How UX Recruiting Should Work

How UX Recruiting Should Work

Recruiting and staffing in the UX field presents something of a unique challenge. While applicants in most fields are accustomed to the traditional and often drawn-out hiring process, UX professionals and the companies hiring them bring a different perspective to the table. As experts in understanding how customers think and feel, they tend to regard every situation in terms of usability and emotion.

Know What You Want

Simply advertising for a “UX designer” without providing a to specific description of the position isn’t likely to get much traction from potential candidates. The UX field is so large and incorporates so many unique roles that anyone searching for a position is looking for a role and company that appeals to them. With so many companies hiring for UX roles, candidates aren’t very likely to settle for something that doesn’t quite match what they’re looking for. Providing plenty of specifics and taking care to describe how it feels to work for a company will go a long way toward attracting the right kind of attention.

Of course, simply taking a passive approach and waiting for candidates to reply to a job ad isn’t going to yield many results in the UX field. The high demand for their skills has allowed them to be selective in their job search, and they typically want to feel like any potential employer has an active interest in them. Luckily, most of these designers will have a prominent online presence, whether through a LinkedIn profile or a personal website featuring a portfolio of their work. By screening through this material, recruiters can zero in on designers whose experience and interests most closely align to their needs.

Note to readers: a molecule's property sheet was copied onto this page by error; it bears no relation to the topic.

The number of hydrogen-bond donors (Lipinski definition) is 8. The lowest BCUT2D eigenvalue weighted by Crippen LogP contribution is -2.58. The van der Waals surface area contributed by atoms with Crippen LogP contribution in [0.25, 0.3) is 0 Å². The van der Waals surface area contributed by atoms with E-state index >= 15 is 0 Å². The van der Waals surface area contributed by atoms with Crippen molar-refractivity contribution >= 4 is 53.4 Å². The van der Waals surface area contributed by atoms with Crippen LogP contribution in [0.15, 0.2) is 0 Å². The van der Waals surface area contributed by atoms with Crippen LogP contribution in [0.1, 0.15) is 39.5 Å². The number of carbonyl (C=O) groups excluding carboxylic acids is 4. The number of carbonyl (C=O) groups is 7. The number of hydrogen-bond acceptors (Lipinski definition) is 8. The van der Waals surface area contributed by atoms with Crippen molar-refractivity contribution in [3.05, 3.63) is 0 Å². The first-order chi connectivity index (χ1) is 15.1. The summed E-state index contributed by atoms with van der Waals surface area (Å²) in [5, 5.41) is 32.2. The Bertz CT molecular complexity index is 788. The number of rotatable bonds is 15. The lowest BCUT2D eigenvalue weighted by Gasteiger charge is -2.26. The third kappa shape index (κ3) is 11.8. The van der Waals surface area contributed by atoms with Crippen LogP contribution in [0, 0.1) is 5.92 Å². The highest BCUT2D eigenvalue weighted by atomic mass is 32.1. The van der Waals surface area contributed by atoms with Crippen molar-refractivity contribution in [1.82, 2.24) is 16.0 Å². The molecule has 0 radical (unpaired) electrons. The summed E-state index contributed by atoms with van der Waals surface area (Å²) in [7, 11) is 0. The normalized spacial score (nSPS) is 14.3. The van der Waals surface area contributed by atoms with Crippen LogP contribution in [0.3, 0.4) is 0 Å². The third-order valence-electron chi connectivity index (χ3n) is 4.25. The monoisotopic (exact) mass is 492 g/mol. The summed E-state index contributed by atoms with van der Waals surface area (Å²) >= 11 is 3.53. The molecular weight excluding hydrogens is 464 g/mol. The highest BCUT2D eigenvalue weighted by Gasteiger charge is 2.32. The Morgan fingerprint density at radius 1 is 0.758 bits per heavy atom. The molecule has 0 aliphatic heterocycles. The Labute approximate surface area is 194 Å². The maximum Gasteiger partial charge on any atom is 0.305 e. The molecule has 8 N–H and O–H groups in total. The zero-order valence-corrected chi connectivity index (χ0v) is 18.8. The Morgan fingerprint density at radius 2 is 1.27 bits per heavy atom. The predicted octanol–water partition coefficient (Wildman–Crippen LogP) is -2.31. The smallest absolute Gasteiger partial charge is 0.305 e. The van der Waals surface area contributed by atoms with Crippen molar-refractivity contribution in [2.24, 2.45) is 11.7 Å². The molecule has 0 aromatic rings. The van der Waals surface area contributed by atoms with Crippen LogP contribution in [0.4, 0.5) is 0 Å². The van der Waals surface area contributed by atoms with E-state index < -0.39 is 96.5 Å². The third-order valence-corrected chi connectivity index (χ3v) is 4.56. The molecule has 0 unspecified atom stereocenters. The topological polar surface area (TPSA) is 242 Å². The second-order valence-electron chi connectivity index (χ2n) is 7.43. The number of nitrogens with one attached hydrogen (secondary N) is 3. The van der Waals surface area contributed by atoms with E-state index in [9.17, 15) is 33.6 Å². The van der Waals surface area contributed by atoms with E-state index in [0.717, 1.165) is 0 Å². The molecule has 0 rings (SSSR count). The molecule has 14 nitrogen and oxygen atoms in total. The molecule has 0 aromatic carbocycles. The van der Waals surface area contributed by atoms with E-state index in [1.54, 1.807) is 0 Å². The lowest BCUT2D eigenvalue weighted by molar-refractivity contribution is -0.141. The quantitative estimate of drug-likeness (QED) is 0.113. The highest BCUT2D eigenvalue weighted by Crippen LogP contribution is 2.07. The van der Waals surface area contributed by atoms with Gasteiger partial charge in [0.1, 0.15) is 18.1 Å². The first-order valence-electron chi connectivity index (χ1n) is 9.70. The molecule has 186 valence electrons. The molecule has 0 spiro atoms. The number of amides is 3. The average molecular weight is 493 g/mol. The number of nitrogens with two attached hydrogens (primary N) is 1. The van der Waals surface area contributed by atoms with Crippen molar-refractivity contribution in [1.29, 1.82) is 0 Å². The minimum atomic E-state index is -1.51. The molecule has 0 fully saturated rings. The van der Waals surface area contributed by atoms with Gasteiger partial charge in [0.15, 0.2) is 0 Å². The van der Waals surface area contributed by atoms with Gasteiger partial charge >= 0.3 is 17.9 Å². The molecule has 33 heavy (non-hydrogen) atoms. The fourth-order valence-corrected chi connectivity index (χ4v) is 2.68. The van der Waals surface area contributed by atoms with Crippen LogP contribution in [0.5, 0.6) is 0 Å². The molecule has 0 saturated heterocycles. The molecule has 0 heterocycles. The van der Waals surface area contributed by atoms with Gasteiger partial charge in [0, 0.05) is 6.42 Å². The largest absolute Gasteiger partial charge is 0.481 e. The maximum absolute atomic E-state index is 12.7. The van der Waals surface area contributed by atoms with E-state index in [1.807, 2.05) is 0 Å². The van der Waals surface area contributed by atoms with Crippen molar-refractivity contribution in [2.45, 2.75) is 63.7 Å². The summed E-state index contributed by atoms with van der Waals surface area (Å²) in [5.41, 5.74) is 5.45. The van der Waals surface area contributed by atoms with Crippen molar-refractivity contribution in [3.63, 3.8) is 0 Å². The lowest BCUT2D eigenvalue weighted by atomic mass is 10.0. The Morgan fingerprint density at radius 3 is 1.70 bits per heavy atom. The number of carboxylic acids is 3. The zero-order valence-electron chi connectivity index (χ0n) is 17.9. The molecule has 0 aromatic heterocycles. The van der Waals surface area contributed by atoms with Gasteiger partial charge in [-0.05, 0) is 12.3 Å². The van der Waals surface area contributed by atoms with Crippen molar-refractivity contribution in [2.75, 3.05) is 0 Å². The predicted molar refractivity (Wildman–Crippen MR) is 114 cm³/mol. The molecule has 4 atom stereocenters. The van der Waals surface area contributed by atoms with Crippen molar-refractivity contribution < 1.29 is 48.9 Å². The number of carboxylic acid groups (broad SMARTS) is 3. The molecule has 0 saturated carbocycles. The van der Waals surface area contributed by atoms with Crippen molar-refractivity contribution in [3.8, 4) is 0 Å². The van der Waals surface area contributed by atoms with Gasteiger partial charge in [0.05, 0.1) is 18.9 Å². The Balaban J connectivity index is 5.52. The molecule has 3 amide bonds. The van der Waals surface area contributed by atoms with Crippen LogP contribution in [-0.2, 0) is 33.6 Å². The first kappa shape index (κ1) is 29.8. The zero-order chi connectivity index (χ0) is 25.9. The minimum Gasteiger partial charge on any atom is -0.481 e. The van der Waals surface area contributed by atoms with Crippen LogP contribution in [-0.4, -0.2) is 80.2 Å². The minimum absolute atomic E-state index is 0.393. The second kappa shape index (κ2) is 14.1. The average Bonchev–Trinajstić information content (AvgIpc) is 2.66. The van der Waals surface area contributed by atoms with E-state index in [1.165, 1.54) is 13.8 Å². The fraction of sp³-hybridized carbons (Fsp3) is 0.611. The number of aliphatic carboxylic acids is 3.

Don’t Create Obstacles

Here’s where things can get difficult. One of the unique characteristics about UX designers is that their entire profession is dedicated to making products, services, and experiences as intuitive and easy as possible for people to use. Aspects of recruitment that may be valuable for employers, such as online forms that collect information about a candidate, can cause them to immediately lose interest in a position. If they have to engage in a clunky or seemingly unnecessary experience to get their foot in the door, they’re liable to conclude that the job isn’t right for them anyway.

UX designers put a lot of emphasis on relationships and personal experiences. Their first contact in the recruiting process should be someone who can provide an authentic portrayal of the work environment they’ll be entering. They will see right through vague buzzwords and unclear descriptions of their potential responsibilities. Forcing them to go through someone without the appropriate knowledge will rightly be seen as a significant obstacle.

Streamline Your Process

Given the high demand for their skills, UX candidates are likely to receive job offers much more quickly than candidates in other fields. Companies often fall into the trap of thinking that they might miss out on the perfect candidate if they don’t extend the hiring process as long as possible. As a result, they’re often more likely to lose an ideal UX candidate they’ve already interviewed because they make them wait too long before following up with them. Waiting for a follow-up should be considered part of the hiring “user experience,” so recruiters need to make sure that they move quickly when they know they’re interested in a candidate.

Recruiting and hiring UX designers is a challenging process due to the unique nature of their profession. In order to position themselves competitively, organizations must treat the hiring process itself as a UX experience by making it as engaging and streamlined as possible. By identifying and removing obstacles that could potentially undermine this experience, it’s possible to give UX designers a compelling preview of an available position. This will lead to better quality candidates and hiring results over time.

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